Ambitious as it is, though, S-CHIP has disappointed policymakers. It insures only 2 million children so far, leaving 11 million--one-quarter of those uninsured--out in the cold. Sadly, many of the uncovered could qualify, but they don't apply, partly because their parents shun the stigma of a government program--a blot states have tried to erase with names such as Vermont's Dr. Dynasaur and Wisconsin's BadgerCare.

Often, ignorance is to blame. In New York, Mayor Rudolph Giuliani figures that existing federal, state, and local programs could cover as many as 500,000 of the city's 1.8 million uninsured, while a further 400,000 could be eligible when a new state health plan goes into effect in 2002. So he has set up a new office to publicize the programs through every city agency.

Action at local and state levels may prove the most potent remedy. Kansas has authorized creation of purchasing cooperatives to let small businesses band together to buy coverage. They're now thinking of using $2.3 billion from settlements of lawsuits against Big Tobacco to subsidize such insurance for low-wage workers.

FAULT LINES. Indeed, purchasing alliances are gaining favor as a way for small businesses to buy more cheaply. A growing number of leaders back association health plans (AHPs), alliances that would cross state lines. If AHPs came to pass, trade groups such as the U.S. Chamber of Commerce and the National Federation of Independent Business could market coverage nationwide. "A whole lot more people are going to have access to health insurance that way," argues Rep. James M. Talent (R-Mo.), who has shepherded an AHP bill through Congress. The bill, now part of negotiations between the Senate and the House on patients rights generally, deserves to sail into law.

Trouble is, AHPs define one of the fault lines between the candidates. Bush favors the idea, even if it means preempting state mandates to create national plans. For his part, Gore defends state mandates and state regulation, a stance that makes only statewide purchasing cooperatives practical. Gore's argument: State mandates require benefits that Washington shouldn't water down.

An AHP would probably help Richard G. Gallo, who has run the Office Outlet store in Indiana, Pa., for four years. Gallo, whose business only recently broke into the black, says he couldn't cover himself and his seven employees for less than $60,000 a year. "We have to pay vendors and employees, and there's not a lot left over to buy health-care insurance," says Gallo.

But even if such businesspeople get a leg up, AHPs likely won't be enough. Such plans could cut premium costs by a lot--maybe as much as 20%, Talent estimates--and yet they'll still leave a stiff bill for low-wage workers. So proposals are being floated to offer tax breaks. Bush, for instance, would create a tax credit of up to $2,000 to help modest-income people buy coverage. Gore suggests a 25% tax credit to businesses that buy coverage through purchasing coalitions, plus 25% credits for some Americans who buy coverage privately.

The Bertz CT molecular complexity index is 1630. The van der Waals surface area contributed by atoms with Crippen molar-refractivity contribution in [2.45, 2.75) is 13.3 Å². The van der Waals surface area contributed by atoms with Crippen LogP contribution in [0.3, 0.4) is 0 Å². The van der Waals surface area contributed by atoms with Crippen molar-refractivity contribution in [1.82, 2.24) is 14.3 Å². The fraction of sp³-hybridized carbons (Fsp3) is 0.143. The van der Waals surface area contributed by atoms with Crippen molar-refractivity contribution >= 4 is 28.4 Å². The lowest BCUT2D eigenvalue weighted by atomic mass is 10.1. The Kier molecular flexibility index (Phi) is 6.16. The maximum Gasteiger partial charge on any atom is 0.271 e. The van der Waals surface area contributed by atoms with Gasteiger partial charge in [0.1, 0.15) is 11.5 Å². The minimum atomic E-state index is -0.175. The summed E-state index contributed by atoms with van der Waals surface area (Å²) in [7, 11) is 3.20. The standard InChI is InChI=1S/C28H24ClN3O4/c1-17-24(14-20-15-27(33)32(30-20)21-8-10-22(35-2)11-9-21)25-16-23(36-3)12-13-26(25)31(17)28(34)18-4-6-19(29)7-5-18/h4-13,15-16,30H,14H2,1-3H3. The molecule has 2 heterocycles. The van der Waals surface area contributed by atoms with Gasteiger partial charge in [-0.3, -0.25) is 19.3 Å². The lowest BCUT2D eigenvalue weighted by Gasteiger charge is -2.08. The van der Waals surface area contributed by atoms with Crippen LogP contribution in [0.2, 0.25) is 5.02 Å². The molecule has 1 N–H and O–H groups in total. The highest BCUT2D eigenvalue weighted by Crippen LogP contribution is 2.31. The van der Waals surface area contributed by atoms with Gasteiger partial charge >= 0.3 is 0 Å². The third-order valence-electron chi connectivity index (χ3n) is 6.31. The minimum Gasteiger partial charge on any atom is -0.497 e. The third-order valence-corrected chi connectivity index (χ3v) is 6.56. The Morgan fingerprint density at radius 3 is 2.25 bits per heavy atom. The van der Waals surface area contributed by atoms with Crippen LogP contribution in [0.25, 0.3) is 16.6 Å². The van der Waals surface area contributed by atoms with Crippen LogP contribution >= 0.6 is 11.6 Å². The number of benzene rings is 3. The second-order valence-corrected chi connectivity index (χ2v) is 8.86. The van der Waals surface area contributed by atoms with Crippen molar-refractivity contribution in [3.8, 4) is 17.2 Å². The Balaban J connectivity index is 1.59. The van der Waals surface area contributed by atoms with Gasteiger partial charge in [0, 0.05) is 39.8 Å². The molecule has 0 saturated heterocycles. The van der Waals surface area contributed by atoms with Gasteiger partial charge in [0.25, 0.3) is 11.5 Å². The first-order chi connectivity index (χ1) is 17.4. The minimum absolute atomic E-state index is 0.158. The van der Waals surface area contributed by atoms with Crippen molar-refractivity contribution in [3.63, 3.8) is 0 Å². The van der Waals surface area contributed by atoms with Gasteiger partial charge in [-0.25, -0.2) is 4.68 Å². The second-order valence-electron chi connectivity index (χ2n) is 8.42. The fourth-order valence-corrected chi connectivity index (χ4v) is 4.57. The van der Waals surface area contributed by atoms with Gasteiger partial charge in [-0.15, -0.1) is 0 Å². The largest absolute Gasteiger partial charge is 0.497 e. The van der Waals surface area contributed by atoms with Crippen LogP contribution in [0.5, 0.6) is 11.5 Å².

HARD-PRESSED. Such credits are politically appealing but aren't enough either. If a low-wage worker winds up buying coverage independently at, say, $5,000 a year, he'll still be hard-pressed to pay the $3,000 or so that Bush's credit wouldn't cover.

That's a lot even for the better-heeled. Roughly 2 million Americans who earn more than $50,000 a year--about 4.6% of workers overall--are without health coverage, according to the Employee Benefit Research Institute. Many are young and healthy and just don't bother with coverage--they opt to "go bare"--while others are self-employed and so can't get group coverage.

They're like Nancy J. Byrne, a 42-year-old single New Yorker, whose two-year-old events-planning business last year brought in about $60,000. Comfortable as that sum may sound, Byrne says there's just not much left over once she pays rent, taxes, and the high costs of urban life. So Byrne goes uncovered, paying out-of-pocket for care and wagering she won't get seriously hurt. "I was riding my bicycle in Central Park this morning and I thought, if you fall off this, basically you're in trouble," she says.

It's not easy to address needs as varied as Brush's, Gallo's, and Byrne's. That's why easy fixes have proven impossible for health care. Many of the changes advancing now--especially those directed at small business--will go far. State innovations certainly are promising, and S-CHIP may yet make a big dent. Still, government programs can't cover all cases. As pundits and politicians debate, more and more Americans go without coverage. Even while Washington and the states generate ideas, the crisis seems to be outrunning policymakers.